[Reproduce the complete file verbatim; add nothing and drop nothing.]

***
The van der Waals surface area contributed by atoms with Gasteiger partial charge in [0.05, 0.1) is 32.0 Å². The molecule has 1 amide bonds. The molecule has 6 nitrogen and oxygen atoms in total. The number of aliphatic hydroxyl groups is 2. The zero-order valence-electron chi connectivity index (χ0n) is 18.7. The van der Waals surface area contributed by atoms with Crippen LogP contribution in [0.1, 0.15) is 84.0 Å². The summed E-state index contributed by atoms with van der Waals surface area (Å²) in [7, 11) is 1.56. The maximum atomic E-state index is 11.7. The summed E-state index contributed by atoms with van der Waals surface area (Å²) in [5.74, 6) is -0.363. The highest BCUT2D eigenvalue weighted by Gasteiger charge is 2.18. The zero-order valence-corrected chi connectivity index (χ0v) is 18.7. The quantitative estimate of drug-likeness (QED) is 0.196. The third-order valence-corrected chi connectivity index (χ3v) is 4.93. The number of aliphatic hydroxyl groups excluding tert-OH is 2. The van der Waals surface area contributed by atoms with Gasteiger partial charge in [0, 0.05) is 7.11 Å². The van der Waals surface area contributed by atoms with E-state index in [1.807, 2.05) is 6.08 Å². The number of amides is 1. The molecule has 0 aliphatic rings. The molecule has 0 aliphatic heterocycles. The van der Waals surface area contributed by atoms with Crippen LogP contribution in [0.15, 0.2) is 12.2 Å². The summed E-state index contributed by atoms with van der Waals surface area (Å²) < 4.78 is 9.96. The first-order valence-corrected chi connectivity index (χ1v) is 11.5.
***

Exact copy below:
The van der Waals surface area contributed by atoms with Gasteiger partial charge in [0.05, 0.1) is 32.0 Å². The molecule has 1 amide bonds. The molecule has 6 nitrogen and oxygen atoms in total. The number of aliphatic hydroxyl groups is 2. The zero-order valence-electron chi connectivity index (χ0n) is 18.7. The van der Waals surface area contributed by atoms with Crippen LogP contribution in [0.1, 0.15) is 84.0 Å². The summed E-state index contributed by atoms with van der Waals surface area (Å²) in [7, 11) is 1.56. The maximum atomic E-state index is 11.7. The summed E-state index contributed by atoms with van der Waals surface area (Å²) in [5.74, 6) is -0.363. The highest BCUT2D eigenvalue weighted by Gasteiger charge is 2.18. The zero-order valence-corrected chi connectivity index (χ0v) is 18.7. The quantitative estimate of drug-likeness (QED) is 0.196. The third-order valence-corrected chi connectivity index (χ3v) is 4.93. The number of aliphatic hydroxyl groups excluding tert-OH is 2. The van der Waals surface area contributed by atoms with Gasteiger partial charge in [0, 0.05) is 7.11 Å². The van der Waals surface area contributed by atoms with E-state index in [1.807, 2.05) is 6.08 Å². The number of amides is 1. The molecule has 0 aliphatic rings. The molecule has 0 aliphatic heterocycles. The van der Waals surface area contributed by atoms with Crippen LogP contribution in [0.15, 0.2) is 12.2 Å². The summed E-state index contributed by atoms with van der Waals surface area (Å²) < 4.78 is 9.96. The first-order valence-corrected chi connectivity index (χ1v) is 11.5.